We can’t end AIDS if we don’t tackle gender inequality

Photo credit: Flickr / Felix Clay

This op-ed was published on Stat News on World AIDS Day 2017.

For nearly 30 years, the first day of December has offered an opportunity to unite in the fight against HIV/AIDS and highlight how far we have come. Despite all the advances, girls and young women are still being left behind. That is unacceptable and must change.

Girls and young women are at particular risk for HIV infection. Around the world, nearly two million individuals over the age of 14 are infected with HIV every year. One in four of them are girls and young women between 15 and 24 years. In sub-Saharan Africa, 67 percent of new HIV infections among young people are in girls and women between those ages.

Why are young women at greater risk? Biology plays a part: they are physiologically more vulnerable to the sexual transmission of HIV than men their own age. But structural barriers such as gender inequality are also a major risk factor.

Take, for example, the situation of child brides. Gender inequality is at the heart of what drives child marriage. In low- and middle-income countries, one-third of all girls are married before they are 18, with one in nine married before the age of 15. That’s 15 million child brides every year.

These are girls like 14-year-old Jackline from Kenya, who lost both parents to AIDS. She had to leave school and marry a man 20 years her senior so she wouldn’t be a “burden” on her stepmother or neighbours. These girls often grow up without a decent shot at a happy, healthy, and productive future.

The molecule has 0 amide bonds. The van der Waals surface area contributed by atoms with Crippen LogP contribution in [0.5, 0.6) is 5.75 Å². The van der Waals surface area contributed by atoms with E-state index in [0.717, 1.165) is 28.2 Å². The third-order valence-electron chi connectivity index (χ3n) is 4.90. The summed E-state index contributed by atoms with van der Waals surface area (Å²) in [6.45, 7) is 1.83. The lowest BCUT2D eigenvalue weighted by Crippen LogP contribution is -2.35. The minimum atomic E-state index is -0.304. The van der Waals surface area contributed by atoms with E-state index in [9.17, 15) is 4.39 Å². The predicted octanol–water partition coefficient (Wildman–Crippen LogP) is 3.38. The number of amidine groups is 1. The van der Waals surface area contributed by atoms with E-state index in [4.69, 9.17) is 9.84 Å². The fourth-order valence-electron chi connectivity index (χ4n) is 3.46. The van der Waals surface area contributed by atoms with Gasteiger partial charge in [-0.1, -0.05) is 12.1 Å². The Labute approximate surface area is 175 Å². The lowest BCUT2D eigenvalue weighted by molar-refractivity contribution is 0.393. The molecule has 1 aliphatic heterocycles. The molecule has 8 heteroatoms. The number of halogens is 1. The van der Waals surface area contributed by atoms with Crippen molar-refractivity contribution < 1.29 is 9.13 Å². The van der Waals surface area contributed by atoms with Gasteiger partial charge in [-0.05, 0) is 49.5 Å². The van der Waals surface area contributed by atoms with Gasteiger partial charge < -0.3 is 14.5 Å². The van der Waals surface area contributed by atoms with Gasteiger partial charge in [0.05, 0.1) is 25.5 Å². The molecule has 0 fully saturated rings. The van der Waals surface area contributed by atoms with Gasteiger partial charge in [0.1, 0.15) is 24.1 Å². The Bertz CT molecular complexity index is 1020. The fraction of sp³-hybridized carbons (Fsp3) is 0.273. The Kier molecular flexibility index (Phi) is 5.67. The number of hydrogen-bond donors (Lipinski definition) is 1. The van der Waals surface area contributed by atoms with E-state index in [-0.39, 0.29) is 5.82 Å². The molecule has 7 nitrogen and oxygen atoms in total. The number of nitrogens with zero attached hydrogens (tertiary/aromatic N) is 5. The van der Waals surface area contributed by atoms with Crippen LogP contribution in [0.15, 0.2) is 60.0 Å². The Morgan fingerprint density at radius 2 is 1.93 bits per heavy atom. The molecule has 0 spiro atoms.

Child marriage has profound consequences for the health and well-being of adolescent girls and young women. Child brides are at greater risk of spousal or partner violence, and sexual or interpersonal violence is closely linked with an increased chance of acquiring HIV. Their husbands are also often older and have already been sexually active, which also increases the risk. In addition, it is very difficult for child brides to negotiate safe sex and condom use. The tragic consequence is that HIV infection rates in married adolescents are 50% higher than in their unmarried, sexually active peers.

We can change this seemingly hopeless situation by tackling the gender inequality that makes girls and young women particularly vulnerable to HIV infection. But it will mean that the HIV community must look beyond tests and pills, confront structural barriers, and work more closely across different issue areas.

We already know what works. Now we just need to take these programmes and actions to scale.

A perfect example is education. The longer a girl stays in secondary education, the less likely she is to marry as a child, the better her chances of employment are, and the less likely she is to become infected with HIV.

We need more HIV prevention initiatives and sexual and reproductive health services that support both married and unmarried adolescent girls. And things won’t improve unless we also engage boys, men, families, and communities to help promote gender equality and change long-standing norms about the role of girls and women in society.

If we are serious about ending AIDS, we need a broader view of the epidemic. We must focus on a more holistic approach that includes tackling the gender inequality that puts girls and young women at increased risk of HIV infection.

The HIV community can’t do this alone. Key actors in health, gender, education, justice, finance, and development must also play roles. At the 22nd International AIDS Conference (AIDS 2018) in Amsterdam next July, we will work together so that the programme offers practical ways to ensure that we are working across sectors for adolescent girls and young women.

If we can keep girls like Jackline in school, out of child marriage, and free of HIV, we will reap a triple dividend: healthier young people today, healthier adults in future years, and healthier parents for the next generation. And we will be creating societies that work for everyone.